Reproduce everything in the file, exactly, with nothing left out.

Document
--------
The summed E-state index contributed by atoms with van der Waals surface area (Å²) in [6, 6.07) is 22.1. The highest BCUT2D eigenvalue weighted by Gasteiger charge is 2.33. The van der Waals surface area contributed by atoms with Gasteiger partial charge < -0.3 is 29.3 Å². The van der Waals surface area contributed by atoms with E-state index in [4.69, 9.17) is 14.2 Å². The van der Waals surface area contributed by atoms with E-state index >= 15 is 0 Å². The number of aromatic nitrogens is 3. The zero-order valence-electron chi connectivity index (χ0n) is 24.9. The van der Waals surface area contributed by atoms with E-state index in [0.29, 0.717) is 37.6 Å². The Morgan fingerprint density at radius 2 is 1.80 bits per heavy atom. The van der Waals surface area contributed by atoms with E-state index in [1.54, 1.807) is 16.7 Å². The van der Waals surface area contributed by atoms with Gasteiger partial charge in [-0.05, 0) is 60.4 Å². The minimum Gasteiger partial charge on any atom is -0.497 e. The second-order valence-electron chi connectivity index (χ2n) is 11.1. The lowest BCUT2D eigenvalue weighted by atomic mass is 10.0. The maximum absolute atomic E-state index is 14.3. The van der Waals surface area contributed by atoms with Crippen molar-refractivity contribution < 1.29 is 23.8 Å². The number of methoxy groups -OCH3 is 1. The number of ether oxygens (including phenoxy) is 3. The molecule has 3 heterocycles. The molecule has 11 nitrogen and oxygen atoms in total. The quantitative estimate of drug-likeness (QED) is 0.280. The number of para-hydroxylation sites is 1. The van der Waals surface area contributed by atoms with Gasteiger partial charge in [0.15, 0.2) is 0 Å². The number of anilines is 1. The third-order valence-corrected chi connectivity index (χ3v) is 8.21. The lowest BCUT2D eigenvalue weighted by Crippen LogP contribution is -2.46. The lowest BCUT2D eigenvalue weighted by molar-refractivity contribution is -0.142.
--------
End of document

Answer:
The summed E-state index contributed by atoms with van der Waals surface area (Å²) in [6, 6.07) is 22.1. The highest BCUT2D eigenvalue weighted by Gasteiger charge is 2.33. The van der Waals surface area contributed by atoms with Gasteiger partial charge < -0.3 is 29.3 Å². The van der Waals surface area contributed by atoms with E-state index in [4.69, 9.17) is 14.2 Å². The van der Waals surface area contributed by atoms with E-state index >= 15 is 0 Å². The number of aromatic nitrogens is 3. The zero-order valence-electron chi connectivity index (χ0n) is 24.9. The van der Waals surface area contributed by atoms with E-state index in [0.29, 0.717) is 37.6 Å². The Morgan fingerprint density at radius 2 is 1.80 bits per heavy atom. The van der Waals surface area contributed by atoms with E-state index in [1.54, 1.807) is 16.7 Å². The van der Waals surface area contributed by atoms with Gasteiger partial charge in [-0.05, 0) is 60.4 Å². The minimum Gasteiger partial charge on any atom is -0.497 e. The second-order valence-electron chi connectivity index (χ2n) is 11.1. The lowest BCUT2D eigenvalue weighted by atomic mass is 10.0. The maximum absolute atomic E-state index is 14.3. The van der Waals surface area contributed by atoms with Crippen molar-refractivity contribution < 1.29 is 23.8 Å². The number of methoxy groups -OCH3 is 1. The number of ether oxygens (including phenoxy) is 3. The molecule has 3 heterocycles. The molecule has 11 nitrogen and oxygen atoms in total. The quantitative estimate of drug-likeness (QED) is 0.280. The number of para-hydroxylation sites is 1. The van der Waals surface area contributed by atoms with Gasteiger partial charge in [0.15, 0.2) is 0 Å². The number of anilines is 1. The third-order valence-corrected chi connectivity index (χ3v) is 8.21. The lowest BCUT2D eigenvalue weighted by Crippen LogP contribution is -2.46. The lowest BCUT2D eigenvalue weighted by molar-refractivity contribution is -0.142.